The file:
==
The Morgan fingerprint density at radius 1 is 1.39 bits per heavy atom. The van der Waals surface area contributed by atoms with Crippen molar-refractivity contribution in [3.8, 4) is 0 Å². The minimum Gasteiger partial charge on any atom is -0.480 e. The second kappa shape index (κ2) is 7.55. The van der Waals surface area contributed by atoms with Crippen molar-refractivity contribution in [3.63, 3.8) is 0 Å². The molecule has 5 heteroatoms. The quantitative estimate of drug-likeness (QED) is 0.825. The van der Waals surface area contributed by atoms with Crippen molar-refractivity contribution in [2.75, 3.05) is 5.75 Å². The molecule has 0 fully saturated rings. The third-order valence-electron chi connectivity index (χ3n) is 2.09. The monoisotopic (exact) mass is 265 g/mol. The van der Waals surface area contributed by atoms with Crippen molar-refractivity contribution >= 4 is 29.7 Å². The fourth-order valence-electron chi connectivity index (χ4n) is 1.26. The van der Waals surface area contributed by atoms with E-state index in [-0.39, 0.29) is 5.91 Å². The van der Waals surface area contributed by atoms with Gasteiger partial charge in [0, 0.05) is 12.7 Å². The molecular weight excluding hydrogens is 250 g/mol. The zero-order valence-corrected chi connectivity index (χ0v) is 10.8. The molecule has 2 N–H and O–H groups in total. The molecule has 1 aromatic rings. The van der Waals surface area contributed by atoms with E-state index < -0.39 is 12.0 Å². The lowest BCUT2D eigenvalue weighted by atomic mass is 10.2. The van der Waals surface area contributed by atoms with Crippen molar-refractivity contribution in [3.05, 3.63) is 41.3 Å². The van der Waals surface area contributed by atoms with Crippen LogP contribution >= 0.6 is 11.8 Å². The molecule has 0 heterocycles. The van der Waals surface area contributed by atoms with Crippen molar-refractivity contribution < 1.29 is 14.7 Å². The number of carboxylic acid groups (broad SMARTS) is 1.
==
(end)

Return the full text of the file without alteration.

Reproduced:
The Morgan fingerprint density at radius 1 is 1.39 bits per heavy atom. The van der Waals surface area contributed by atoms with Crippen molar-refractivity contribution in [3.8, 4) is 0 Å². The minimum Gasteiger partial charge on any atom is -0.480 e. The second kappa shape index (κ2) is 7.55. The van der Waals surface area contributed by atoms with Crippen molar-refractivity contribution in [3.63, 3.8) is 0 Å². The molecule has 5 heteroatoms. The quantitative estimate of drug-likeness (QED) is 0.825. The van der Waals surface area contributed by atoms with Crippen molar-refractivity contribution in [2.75, 3.05) is 5.75 Å². The molecule has 0 fully saturated rings. The third-order valence-electron chi connectivity index (χ3n) is 2.09. The monoisotopic (exact) mass is 265 g/mol. The van der Waals surface area contributed by atoms with Crippen molar-refractivity contribution >= 4 is 29.7 Å². The fourth-order valence-electron chi connectivity index (χ4n) is 1.26. The van der Waals surface area contributed by atoms with E-state index in [-0.39, 0.29) is 5.91 Å². The van der Waals surface area contributed by atoms with Gasteiger partial charge in [0, 0.05) is 12.7 Å². The molecular weight excluding hydrogens is 250 g/mol. The zero-order valence-corrected chi connectivity index (χ0v) is 10.8. The molecule has 2 N–H and O–H groups in total. The molecule has 1 aromatic rings. The van der Waals surface area contributed by atoms with E-state index < -0.39 is 12.0 Å². The lowest BCUT2D eigenvalue weighted by atomic mass is 10.2. The van der Waals surface area contributed by atoms with Crippen molar-refractivity contribution in [3.05, 3.63) is 41.3 Å². The van der Waals surface area contributed by atoms with Crippen LogP contribution >= 0.6 is 11.8 Å². The molecule has 0 heterocycles. The van der Waals surface area contributed by atoms with Crippen molar-refractivity contribution < 1.29 is 14.7 Å². The number of carboxylic acid groups (broad SMARTS) is 1.